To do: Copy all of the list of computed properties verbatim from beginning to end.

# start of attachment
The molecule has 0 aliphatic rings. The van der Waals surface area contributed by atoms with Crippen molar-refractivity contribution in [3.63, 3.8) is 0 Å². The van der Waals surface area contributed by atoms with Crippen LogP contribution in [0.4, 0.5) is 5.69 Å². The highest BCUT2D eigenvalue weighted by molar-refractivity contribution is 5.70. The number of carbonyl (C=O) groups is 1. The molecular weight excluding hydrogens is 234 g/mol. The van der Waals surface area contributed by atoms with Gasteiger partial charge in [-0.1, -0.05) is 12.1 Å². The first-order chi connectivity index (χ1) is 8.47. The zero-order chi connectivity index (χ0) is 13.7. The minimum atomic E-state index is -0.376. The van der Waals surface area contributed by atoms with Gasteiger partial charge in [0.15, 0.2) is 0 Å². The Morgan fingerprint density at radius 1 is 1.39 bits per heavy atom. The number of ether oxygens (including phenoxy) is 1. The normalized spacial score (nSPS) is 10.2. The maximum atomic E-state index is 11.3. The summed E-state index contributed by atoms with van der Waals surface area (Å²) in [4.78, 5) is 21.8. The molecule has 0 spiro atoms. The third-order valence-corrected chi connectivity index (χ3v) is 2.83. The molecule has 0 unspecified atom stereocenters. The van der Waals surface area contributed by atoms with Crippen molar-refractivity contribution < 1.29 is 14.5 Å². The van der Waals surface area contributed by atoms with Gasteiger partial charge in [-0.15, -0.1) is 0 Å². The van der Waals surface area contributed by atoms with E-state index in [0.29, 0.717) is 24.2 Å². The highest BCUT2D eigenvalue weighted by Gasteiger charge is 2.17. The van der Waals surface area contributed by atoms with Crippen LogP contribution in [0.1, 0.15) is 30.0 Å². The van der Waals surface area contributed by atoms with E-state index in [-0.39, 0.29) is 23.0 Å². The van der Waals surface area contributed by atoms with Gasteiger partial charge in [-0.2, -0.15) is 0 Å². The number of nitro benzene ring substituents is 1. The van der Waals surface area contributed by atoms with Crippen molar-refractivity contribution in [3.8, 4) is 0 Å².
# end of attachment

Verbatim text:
The molecule has 0 aliphatic rings. The van der Waals surface area contributed by atoms with Crippen molar-refractivity contribution in [3.63, 3.8) is 0 Å². The van der Waals surface area contributed by atoms with Crippen LogP contribution in [0.4, 0.5) is 5.69 Å². The highest BCUT2D eigenvalue weighted by molar-refractivity contribution is 5.70. The number of carbonyl (C=O) groups is 1. The molecular weight excluding hydrogens is 234 g/mol. The van der Waals surface area contributed by atoms with Gasteiger partial charge in [-0.1, -0.05) is 12.1 Å². The first-order chi connectivity index (χ1) is 8.47. The zero-order chi connectivity index (χ0) is 13.7. The minimum atomic E-state index is -0.376. The van der Waals surface area contributed by atoms with Gasteiger partial charge in [0.15, 0.2) is 0 Å². The Morgan fingerprint density at radius 1 is 1.39 bits per heavy atom. The number of ether oxygens (including phenoxy) is 1. The normalized spacial score (nSPS) is 10.2. The maximum atomic E-state index is 11.3. The summed E-state index contributed by atoms with van der Waals surface area (Å²) in [4.78, 5) is 21.8. The molecule has 0 spiro atoms. The third-order valence-corrected chi connectivity index (χ3v) is 2.83. The molecule has 0 unspecified atom stereocenters. The van der Waals surface area contributed by atoms with Crippen molar-refractivity contribution < 1.29 is 14.5 Å². The van der Waals surface area contributed by atoms with Gasteiger partial charge in [-0.15, -0.1) is 0 Å². The van der Waals surface area contributed by atoms with E-state index in [0.29, 0.717) is 24.2 Å². The highest BCUT2D eigenvalue weighted by Gasteiger charge is 2.17. The van der Waals surface area contributed by atoms with Crippen LogP contribution in [0.1, 0.15) is 30.0 Å². The van der Waals surface area contributed by atoms with E-state index in [-0.39, 0.29) is 23.0 Å². The van der Waals surface area contributed by atoms with Gasteiger partial charge in [-0.2, -0.15) is 0 Å². The number of nitro benzene ring substituents is 1. The van der Waals surface area contributed by atoms with Crippen molar-refractivity contribution in [3.8, 4) is 0 Å².